In 2009, Lupe announced that he had recorded his follow-up to The Cool, but that his label Atlantic didn’t want to put it out because it didn’t have the chart-topping single they were looking for. Apparently label reps brought him a number of songs that they wanted him to lead the project with, including what would go on to be B.o.B’s “Nothing on You”. But Lupe turned them all down, and a stalemate that would end up lasting over two years began. In an attempt to free his album, Lupe released a rallying mixtape titled Friend of the People, and called upon his fans to put the pressure on Atlantic to release his record. He asked his fans to prove to Atlantic that they still cared about him, which led to legions of Lupe stans crowding the lobby of Atlantic Records in a publicity stunt he’d term “Occupy Atlantic,” which ended up serving as an odd precedent for the Occupy Wall Street movement. Miraculously, this worked, and Atlantic finally gave Lupe a release date which, after a few push backs, resulted in L.A.S.E.R.S..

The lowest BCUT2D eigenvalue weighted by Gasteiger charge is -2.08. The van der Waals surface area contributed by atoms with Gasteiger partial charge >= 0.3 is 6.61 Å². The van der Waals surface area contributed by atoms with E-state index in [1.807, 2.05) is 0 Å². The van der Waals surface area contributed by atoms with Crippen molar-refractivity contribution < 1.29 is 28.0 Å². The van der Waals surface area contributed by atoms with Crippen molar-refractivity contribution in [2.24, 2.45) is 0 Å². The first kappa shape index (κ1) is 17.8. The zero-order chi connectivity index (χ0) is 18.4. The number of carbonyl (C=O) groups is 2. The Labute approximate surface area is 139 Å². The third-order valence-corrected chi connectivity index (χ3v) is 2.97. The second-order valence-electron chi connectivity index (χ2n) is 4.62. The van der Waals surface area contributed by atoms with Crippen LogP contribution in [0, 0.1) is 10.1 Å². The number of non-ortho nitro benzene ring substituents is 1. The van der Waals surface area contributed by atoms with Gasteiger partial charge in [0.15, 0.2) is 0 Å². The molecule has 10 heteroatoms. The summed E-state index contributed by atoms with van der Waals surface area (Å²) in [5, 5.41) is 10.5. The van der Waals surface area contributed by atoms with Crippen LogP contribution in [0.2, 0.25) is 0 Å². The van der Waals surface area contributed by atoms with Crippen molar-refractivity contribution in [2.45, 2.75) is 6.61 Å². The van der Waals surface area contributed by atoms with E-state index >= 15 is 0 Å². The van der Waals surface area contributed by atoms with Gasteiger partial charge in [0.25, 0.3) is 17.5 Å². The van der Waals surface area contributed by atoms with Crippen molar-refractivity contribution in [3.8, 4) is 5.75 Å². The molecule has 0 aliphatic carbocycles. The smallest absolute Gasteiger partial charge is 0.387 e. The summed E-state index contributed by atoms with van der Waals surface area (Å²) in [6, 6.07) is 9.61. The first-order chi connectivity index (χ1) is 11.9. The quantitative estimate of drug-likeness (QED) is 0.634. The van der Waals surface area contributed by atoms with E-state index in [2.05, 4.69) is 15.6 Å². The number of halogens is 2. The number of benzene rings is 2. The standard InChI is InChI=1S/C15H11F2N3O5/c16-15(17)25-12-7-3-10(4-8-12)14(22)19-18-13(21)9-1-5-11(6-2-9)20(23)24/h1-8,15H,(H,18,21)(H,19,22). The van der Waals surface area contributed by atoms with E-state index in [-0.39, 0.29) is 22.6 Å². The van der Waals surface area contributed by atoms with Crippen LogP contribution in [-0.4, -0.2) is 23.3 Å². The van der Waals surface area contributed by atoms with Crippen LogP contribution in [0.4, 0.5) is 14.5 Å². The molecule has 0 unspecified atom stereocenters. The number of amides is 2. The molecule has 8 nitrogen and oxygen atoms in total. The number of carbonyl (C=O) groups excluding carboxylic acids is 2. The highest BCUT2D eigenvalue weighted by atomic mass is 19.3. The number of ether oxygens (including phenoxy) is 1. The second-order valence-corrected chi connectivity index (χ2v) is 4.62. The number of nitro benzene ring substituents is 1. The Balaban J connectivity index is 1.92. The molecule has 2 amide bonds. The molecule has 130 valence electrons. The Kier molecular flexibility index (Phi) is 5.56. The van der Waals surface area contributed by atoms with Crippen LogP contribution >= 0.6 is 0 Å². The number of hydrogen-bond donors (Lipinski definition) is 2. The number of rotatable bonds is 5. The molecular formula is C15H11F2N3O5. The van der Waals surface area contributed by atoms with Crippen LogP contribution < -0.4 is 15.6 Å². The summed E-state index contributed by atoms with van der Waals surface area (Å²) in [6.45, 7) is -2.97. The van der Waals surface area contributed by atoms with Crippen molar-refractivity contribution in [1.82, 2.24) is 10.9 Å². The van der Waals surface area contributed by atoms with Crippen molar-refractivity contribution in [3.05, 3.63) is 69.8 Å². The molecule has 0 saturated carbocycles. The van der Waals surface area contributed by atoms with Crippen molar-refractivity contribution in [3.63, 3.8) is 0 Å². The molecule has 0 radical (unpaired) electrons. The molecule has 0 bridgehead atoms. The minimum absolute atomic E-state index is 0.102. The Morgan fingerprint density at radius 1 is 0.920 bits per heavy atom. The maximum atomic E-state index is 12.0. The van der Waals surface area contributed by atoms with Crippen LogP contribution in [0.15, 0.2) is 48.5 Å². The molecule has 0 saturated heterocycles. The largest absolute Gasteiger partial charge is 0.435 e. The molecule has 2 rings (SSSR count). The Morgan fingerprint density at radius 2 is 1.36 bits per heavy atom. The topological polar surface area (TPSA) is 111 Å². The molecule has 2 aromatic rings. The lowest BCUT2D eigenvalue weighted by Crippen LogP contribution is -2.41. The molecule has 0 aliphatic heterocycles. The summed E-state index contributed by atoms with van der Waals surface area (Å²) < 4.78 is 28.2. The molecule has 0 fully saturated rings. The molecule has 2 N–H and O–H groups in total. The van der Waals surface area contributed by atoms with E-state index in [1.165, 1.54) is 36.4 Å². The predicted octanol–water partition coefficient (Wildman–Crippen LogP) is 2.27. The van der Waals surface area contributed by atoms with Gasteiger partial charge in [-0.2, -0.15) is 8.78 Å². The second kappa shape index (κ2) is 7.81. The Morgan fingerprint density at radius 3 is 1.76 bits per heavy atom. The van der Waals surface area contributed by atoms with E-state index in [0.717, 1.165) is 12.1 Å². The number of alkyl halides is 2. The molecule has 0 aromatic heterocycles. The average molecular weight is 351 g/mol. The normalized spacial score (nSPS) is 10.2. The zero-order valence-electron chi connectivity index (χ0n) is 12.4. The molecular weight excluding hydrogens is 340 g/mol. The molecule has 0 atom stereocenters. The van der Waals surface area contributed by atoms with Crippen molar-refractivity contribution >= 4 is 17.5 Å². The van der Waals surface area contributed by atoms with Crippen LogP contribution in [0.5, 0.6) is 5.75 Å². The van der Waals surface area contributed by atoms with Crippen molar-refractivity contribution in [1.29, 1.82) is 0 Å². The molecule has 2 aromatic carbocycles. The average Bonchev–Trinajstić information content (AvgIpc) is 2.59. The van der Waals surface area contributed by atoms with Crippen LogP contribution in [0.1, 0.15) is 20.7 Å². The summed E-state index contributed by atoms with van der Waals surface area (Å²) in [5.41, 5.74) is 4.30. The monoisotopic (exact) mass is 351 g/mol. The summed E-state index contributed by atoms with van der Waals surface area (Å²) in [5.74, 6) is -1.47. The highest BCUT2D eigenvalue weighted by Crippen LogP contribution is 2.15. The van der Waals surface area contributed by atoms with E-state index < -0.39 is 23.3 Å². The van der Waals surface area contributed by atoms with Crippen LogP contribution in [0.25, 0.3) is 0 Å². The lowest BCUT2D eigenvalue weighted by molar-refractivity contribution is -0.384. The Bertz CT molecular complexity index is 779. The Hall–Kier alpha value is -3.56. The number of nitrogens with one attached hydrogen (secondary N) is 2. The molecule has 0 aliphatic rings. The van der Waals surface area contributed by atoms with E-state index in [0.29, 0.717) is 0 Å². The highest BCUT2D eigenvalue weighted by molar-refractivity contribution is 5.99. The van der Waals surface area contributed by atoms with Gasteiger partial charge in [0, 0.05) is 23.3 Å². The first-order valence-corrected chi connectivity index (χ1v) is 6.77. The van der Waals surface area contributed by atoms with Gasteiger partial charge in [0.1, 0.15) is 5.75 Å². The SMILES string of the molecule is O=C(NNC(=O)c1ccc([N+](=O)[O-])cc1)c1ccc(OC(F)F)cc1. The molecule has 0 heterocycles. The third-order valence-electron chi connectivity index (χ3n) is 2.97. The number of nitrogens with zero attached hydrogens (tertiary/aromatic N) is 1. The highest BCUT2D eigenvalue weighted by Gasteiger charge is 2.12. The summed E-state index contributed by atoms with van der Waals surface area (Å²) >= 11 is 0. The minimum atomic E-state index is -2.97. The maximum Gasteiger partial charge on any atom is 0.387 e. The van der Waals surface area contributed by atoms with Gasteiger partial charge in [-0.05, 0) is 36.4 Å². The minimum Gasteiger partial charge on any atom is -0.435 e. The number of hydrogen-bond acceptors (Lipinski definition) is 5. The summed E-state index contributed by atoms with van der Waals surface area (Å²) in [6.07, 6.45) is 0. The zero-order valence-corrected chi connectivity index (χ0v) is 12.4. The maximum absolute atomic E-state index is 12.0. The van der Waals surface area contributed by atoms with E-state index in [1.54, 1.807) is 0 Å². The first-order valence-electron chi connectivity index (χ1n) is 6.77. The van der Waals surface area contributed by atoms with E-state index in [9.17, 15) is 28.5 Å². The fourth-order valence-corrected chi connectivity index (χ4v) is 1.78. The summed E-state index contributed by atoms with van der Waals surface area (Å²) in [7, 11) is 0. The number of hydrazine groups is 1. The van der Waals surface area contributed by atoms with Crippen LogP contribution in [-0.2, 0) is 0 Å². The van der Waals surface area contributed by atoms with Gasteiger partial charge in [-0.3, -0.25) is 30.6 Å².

In asking his fans to occupy Atlantic Records, Lupe wasn’t just trying to get his album released. He was asking his fans to physically demonstrate their belief in him, their certainty that his music mattered. Just because some of us weren’t there didn’t mean we didn’t felt the same way—we believed that Lupe’s music was important, not just sonically, but on a social scale. What lessons had Michael Young History learned since coming back from the dead in The Cool, and what knowledge would he pass onto us, his faithful listeners? But instead of following through on his fans’ good faith, he put out an album that created a cognitive dissonance between what he’d been promising and what he produced: L.A.S.E.R.S. was a record that, for all Lupe’s hemming and hawing about independence and free thinking, sounded like something meant to appease his major label overlords. Despite vowing to put out something different, he released a record that sounded like a shittier version of everything else. It didn’t take long after pressing play on this new album for me to realize something was wrong. Lupe wasn’t rapping to me anymore, but was now rapping at me, militantly and with an air of detachment. He wasn’t sliding entendres and puns into the nooks of his lyrics, but was now crafting raps that could be shouted at stadiums, call and response style, to thousands of buoyant fans. For the first time since I had gotten it, I felt regret when looking at the lyric that ran down my arm.